Economic and Social Gains: As trees grow in the agroforestry plots, they stabilize the soil, and food crops are planted between the trees, safe from the hazards of landslides, providing a secure nutritional base for the families and opportunities for sale of the products in local markets.

         Cultural Respect: The entire HTRIP staff is Haitian, and many of the technicians are also farmers in the valley. Communal work days are organized as traditional Kombits, where many hands make the workload light, and the day ends with a hearty meal. At the end of the 9-month educational session, all of the participating communities join in celebration to receive diplomas, enjoy songs, speeches and dances, and to reflect on the shared experiences with members of other HTRIP communities.

The HTRIP Development Cycle

         The HTRIP model entails a phased introduction of principles and practices. As each 5-year segment is completed, and the gains are consolidated, the next segment is initiated, building on the experience from the former segment.


Phase I; 2006-2011

         During this phase, the scientific foundation of the program was established with Dr. Sprenkle’s research, and the inspirational leadership of Chris Snavely, a Pittsburgh-based wood products entrepreneur. The core principles of the community engagement strategy were established, and the first demonstration plots and soil conservation projects were established in 12 communities.  A total of 2,818 participants graduated from the 9-month training program, and 370,749 trees were planted in communal sites.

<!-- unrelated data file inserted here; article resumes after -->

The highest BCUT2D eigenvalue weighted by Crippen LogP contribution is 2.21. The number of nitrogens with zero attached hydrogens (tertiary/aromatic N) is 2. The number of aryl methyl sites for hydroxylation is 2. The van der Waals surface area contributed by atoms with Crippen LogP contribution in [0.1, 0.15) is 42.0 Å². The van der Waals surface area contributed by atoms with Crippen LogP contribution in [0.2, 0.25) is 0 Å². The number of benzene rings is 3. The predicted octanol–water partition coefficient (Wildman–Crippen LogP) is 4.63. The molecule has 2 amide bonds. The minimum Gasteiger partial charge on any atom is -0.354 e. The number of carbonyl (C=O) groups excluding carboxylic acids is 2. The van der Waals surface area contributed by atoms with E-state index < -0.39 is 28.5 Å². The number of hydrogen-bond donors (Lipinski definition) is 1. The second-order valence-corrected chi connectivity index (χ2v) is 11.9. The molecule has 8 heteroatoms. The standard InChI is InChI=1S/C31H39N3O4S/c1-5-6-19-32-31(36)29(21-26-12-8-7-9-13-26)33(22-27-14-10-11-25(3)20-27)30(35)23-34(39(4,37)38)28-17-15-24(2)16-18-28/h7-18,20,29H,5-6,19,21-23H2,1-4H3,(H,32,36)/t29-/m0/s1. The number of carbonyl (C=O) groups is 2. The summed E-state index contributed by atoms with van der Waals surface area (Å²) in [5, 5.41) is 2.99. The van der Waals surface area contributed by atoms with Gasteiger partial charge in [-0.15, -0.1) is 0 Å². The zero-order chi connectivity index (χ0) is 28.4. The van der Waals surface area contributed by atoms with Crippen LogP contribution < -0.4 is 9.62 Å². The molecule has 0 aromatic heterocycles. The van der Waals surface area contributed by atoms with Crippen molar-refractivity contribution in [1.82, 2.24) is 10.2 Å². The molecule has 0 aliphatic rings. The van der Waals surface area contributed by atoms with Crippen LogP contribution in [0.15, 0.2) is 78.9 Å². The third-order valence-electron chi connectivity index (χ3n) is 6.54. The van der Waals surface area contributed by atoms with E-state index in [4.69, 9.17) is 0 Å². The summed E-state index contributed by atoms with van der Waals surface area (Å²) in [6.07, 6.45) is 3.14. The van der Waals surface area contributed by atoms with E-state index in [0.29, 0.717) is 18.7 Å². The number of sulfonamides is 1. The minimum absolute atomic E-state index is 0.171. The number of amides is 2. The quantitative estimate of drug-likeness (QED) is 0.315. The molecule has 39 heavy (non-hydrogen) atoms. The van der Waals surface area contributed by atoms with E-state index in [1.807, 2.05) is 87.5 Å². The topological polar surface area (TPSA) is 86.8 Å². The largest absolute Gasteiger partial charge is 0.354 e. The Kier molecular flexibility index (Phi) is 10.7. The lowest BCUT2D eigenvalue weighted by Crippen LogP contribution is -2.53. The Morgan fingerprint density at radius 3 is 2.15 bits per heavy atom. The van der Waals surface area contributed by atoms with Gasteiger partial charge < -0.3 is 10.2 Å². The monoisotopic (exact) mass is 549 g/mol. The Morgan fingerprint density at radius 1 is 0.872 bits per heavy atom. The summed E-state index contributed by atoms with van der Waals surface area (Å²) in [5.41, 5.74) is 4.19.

Phase II; 2012-2016

         In the second phase, many communities applied to participate in the HTRIP program, and the model was adapted to adjust for the planting of shade-tolerant cops between the growing trees, and the incorporation of animal husbandry the agroforestry model.  Members from 63 communities participated, with 7,437 graduates, and a milestone was reached with the planting of the 2 millionth tree in June 2016.

Phase III: 2017-2021

         The HTIP program is now entering a phase in which the projects will be extended to other local communities, and the harvesting and commercialization of the mature trees can be developed. Models will be developed for milling the trees into boards, and retaining the benefits of the value chain through to retail sales. The program will be extended to 2,000 plots in 200 communities, with 40,000 program graduates, and a total of 10 million trees planted.

Phase IV: 2022-2026

         In this phase, the HTRIP program will evolve into a continuing cycle of renewal and expansion, as the model is implemented in other areas of the country, in partnership with organizations which share a commitment to community-led self-improvement. Economies of scale will be recognized in lumber production, sales and distribution, and further exploration of food diversity and nutritional values will lead to increased food security in challenged environments.